Voluntary Regulation: Evidence from Medicare Payment Reform
Government programs are often offered on an optional basis to market participants. We explore the economics of such voluntary regulation in the context of a Medicare payment reform, in which one medical provider receives a single, predetermined payment for a sequence of related healthcare services, instead of separate service-specific payments. This “bundled payment” program was originally implemented as a 5-year randomized trial, with mandatory participation by hospitals assigned to the new payment model, but after two years participation was unexpectedly made voluntary for half of these hospitals. Using detailed claim-level data, we document that voluntary participation is more likely for hospitals who can increase revenue without changing behavior (“selection on levels”) and for hospitals that had large changes in behavior when participation was mandatory (“selection on slopes”). To assess outcomes under counterfactual regimes, we estimate a simple model of responsiveness to and selection into the program. We find that the current voluntary regime generates inefficient transfers to hospitals and reduces social welfare compared to the status quo, but that alternative (feasible) designs could substantially reduce these inefficient transfers. Our analysis highlights key design elements to consider under voluntary regulation.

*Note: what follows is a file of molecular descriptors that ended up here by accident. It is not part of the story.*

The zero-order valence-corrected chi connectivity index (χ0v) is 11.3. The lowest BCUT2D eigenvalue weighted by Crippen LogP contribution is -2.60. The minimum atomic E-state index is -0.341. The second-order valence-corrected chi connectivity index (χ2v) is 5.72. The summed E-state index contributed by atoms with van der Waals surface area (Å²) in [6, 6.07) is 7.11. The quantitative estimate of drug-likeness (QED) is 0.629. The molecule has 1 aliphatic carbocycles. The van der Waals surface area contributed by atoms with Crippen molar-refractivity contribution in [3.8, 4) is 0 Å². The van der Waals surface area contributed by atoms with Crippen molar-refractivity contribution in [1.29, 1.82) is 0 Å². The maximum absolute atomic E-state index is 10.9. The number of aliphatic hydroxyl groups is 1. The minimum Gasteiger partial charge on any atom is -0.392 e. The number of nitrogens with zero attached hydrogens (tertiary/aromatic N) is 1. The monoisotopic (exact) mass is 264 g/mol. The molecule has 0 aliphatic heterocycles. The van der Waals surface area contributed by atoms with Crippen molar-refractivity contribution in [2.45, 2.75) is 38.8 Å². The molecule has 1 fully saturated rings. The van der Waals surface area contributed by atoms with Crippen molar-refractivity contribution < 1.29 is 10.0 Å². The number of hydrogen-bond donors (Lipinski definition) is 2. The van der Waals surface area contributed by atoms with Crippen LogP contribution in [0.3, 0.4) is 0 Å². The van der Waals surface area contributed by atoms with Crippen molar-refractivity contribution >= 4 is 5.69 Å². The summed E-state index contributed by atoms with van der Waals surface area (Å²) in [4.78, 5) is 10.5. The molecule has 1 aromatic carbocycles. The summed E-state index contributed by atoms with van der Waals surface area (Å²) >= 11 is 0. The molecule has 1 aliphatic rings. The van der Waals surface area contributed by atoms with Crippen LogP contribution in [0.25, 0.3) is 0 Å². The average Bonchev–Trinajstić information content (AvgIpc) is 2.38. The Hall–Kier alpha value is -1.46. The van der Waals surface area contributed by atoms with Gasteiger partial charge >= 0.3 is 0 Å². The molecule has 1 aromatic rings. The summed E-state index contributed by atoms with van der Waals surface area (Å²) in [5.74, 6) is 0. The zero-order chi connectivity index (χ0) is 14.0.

We thank Parag Pathak, Jonathan Skinner, and participants in many seminars for helpful comments, and Sophia Mo and Xuyang Xia for outstanding research assistance. We gratefully acknowledge support from J-PAL North America’s Health Care Delivery Initiative (Finkelstein and Mahoney), the National Institute of Aging grant P01AG019783-15, the Laura and John Arnold Foundation (Einav, Finkelstein and Mahoney), the Becker Friedman Institute at the University of Chicago (Mahoney) and the National Science Foundation SES-1730466 (Mahoney). The views expressed herein are those of the authors and do not necessarily reflect the views of the National Bureau of Economic Research.
I would like to disclose that I am an adviser to Nuna Health, a data analytics startup company, which specializes in analytics of health insurance claims. I am not being paid by them, but have received equity (nominal value is less than $1,000 the market value is hard to assess).